Just when it seemed as if YouTube, Facebook, Instagram, Twitter and Snap would forever dominate social media, along comes a new player. TikTok has been downloaded more than a billion times around the world, with more downloads last year than any other non-game app besides WhatsApp, Facebook Messenger and Facebook. And teens are driving much of its popularity and success.
TikTok is a short-form video platform that allows users to post 15-second video clips accompanied by music. Music publishers license songs to the platform, giving users a wide variety of choices. At its heart, TikTok is a “karaoke” or “lip-sync” app that allows users to sing along with favorite songs to express a mood, or fanship of a certain song or artist. But beyond that, it also serves as a platform for memes, such the “Microwave Challenge,” where users swivel around on the floor as though inside a microwave.
It’s a place where up-and-coming artists can get their music heard; aspiring social media influencers can grow their fan base; veteran entertainers like Ryan Seacrest can reach a new demographic; and anybody can express themselves and check in on the latest music and memes. Unlike most other social media platforms, the content tends to be positive, wholesome, spontaneous and a little goofy. No heavily filtered and perfectly staged Instagram tableaus, or Facebook humblebrags -- this is a place where people spin around on the floor like microwaves for 15 seconds and post it for the world to see.
What are the marketing implications of the TikTok phenomenon?
*When you leave a void, competitors will fill it. Vine was the original short-form video platform, and content creators ate it up. However, after Twitter shut it down two years ago, no other platform really picked up the mantle for short-form video. Instagram is still used mostly for still photos, and Twitter is still mostly text-only, while YouTube videos tend to be longer, and Snap’s privacy features make it hard for content to go viral.
Enter TikTok: it gave back a platform for short-form video, and doubled the maximum video length from six to 15 seconds, perfect to tell a short story. The lesson? When you take away something consumers really like, somebody else will eventually offer it to them, and steal a lot of business.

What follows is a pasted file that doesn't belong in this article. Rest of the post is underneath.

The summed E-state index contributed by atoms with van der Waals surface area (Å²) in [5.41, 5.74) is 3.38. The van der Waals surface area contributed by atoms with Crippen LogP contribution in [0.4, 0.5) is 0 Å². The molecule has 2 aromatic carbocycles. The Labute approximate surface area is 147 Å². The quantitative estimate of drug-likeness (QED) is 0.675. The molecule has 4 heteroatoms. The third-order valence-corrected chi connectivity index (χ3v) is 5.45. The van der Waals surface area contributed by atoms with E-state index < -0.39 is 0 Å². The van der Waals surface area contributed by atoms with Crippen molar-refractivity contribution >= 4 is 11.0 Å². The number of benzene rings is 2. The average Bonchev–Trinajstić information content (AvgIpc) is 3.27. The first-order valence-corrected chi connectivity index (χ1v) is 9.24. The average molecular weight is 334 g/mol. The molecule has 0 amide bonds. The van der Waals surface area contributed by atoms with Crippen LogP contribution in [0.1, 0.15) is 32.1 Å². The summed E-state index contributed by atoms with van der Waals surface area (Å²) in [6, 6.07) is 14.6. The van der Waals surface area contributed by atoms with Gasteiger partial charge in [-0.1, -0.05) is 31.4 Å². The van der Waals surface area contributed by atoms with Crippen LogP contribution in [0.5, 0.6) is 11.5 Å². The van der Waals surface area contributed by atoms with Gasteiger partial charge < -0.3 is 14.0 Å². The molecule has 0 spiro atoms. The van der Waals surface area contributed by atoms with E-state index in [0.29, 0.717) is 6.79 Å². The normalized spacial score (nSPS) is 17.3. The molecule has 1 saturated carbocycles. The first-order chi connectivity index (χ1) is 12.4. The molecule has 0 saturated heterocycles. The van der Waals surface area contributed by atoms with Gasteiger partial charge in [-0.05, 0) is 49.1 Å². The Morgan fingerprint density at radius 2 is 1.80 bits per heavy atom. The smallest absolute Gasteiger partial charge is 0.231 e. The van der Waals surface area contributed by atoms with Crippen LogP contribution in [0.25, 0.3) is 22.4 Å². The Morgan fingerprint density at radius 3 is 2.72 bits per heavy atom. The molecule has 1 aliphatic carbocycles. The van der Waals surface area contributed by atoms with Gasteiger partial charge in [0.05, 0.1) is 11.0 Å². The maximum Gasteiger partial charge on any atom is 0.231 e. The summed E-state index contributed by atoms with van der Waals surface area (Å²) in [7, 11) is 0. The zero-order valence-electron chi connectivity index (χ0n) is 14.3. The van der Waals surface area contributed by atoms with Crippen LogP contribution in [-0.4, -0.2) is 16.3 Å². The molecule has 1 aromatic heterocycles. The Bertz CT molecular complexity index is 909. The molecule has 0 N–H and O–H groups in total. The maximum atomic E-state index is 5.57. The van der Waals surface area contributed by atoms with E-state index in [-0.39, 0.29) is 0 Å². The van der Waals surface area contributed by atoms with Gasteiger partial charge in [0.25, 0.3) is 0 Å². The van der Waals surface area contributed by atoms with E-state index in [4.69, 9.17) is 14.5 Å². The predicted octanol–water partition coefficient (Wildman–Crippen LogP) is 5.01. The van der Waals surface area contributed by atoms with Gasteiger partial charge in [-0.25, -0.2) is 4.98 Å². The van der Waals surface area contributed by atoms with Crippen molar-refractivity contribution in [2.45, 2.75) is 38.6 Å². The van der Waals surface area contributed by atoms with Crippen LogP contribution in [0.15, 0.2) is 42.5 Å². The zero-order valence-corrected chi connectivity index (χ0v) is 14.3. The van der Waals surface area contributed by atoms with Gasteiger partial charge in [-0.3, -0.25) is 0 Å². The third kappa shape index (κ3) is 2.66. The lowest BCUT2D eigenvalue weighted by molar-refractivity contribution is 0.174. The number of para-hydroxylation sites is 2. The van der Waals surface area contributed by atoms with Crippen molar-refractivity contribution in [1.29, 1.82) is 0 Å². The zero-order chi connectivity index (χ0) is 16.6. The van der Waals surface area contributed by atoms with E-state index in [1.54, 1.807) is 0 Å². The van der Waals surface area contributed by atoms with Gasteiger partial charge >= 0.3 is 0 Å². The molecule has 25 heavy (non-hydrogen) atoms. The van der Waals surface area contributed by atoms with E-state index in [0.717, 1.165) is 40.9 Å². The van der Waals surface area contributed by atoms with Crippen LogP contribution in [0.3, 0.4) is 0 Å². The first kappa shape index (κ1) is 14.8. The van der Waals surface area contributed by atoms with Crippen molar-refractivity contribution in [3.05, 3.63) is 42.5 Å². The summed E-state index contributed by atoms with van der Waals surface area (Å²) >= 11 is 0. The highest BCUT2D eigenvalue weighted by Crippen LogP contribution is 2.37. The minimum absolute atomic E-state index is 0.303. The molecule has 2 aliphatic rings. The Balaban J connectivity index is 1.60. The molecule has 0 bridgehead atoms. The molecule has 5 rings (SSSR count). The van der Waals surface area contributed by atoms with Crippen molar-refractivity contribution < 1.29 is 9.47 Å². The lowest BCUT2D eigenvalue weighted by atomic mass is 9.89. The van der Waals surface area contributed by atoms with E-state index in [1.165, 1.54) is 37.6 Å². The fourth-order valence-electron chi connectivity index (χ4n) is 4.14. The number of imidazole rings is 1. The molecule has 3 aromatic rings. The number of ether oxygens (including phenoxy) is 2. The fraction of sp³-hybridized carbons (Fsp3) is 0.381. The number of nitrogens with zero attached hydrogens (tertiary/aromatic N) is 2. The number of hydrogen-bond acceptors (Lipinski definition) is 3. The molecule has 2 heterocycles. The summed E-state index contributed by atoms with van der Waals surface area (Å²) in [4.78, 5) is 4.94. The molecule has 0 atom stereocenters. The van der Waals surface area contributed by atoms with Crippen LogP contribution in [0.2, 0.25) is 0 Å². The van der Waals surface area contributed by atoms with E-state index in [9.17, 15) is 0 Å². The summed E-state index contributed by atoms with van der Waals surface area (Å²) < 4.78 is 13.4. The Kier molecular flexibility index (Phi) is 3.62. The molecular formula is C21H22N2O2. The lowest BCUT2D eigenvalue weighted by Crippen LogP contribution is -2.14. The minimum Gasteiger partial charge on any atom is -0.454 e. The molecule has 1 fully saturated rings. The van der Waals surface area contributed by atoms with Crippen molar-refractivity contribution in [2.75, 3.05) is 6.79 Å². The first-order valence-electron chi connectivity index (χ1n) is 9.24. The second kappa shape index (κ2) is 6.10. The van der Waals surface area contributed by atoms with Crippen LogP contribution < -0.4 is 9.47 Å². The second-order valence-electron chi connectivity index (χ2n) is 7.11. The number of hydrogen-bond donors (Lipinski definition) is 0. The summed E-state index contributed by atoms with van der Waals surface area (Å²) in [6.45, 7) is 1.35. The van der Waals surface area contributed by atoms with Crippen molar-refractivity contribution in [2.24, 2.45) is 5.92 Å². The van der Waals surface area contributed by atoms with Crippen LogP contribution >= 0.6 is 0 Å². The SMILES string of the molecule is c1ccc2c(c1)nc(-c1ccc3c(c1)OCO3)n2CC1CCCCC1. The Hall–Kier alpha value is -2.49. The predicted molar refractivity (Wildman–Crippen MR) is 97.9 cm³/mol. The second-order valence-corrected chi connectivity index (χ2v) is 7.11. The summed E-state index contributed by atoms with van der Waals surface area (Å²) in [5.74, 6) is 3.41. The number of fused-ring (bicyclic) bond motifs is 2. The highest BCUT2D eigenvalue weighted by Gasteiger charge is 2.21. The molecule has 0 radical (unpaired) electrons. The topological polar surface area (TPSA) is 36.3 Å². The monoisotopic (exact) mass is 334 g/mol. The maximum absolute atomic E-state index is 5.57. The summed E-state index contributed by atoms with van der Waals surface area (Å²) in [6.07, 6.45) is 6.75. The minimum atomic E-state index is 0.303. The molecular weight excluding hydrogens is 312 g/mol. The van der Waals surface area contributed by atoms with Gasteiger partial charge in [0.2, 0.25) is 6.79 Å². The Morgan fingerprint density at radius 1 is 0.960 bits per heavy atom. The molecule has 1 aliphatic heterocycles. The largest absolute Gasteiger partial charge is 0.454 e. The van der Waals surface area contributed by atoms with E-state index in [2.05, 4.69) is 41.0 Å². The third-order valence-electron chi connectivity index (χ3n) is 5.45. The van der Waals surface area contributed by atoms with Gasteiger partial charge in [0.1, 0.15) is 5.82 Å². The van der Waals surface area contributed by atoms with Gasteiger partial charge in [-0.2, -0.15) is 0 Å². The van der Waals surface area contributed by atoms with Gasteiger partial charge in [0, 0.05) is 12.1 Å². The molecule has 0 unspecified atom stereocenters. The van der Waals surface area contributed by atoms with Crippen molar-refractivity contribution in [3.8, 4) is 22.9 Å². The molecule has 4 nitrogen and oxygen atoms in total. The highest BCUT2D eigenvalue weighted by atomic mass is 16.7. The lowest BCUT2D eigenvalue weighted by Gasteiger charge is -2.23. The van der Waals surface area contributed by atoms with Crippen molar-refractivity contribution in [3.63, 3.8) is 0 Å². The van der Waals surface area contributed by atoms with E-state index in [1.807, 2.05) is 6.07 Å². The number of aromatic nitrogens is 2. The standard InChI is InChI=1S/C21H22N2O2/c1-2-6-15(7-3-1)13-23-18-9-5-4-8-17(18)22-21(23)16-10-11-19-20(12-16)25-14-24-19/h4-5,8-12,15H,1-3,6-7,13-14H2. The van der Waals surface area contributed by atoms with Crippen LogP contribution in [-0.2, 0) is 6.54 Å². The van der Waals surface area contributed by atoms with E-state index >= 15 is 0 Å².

*If you provide tools for self-expression, consumers will use them. Almost everybody would like to be a pop star, if only for a day (or 15 seconds), and TikTok provides all the tools for becoming one, no singing talent (or licensing agreement) necessary. It’s the same with the filters Snap provides: Who wouldn’t love a selfie that’s wrinkle-free, or (depending on your mood and personality) a puppy face? If you provide consumers with the raw ingredients for self-expression, with low barriers to entry in terms of talent or technical knowhow, they’ll almost always take those ingredients, make something clever with them, and share it with all their friends.
*There’s a place for positivity in social media. The other nice thing about providing tools for self-expression is that they create something of a “walled garden,” and a framework for what’s acceptable on that platform. Long-form videos can encourage copyright violations or extreme content. A microblogging platform tends to encourage the most outrageous sentiments somebody can write in 140 (now 280) characters. Social networks can propagate all the tribalism and discontent found elsewhere in society. But if you give people 15 seconds and a pop song, it’s almost hard NOT to come up with something positive, uplifting and goofy.
By following the lessons of TikTok, marketers can top the charts with consumers, and provide a much-needed remedy to the cynicism found elsewhere online.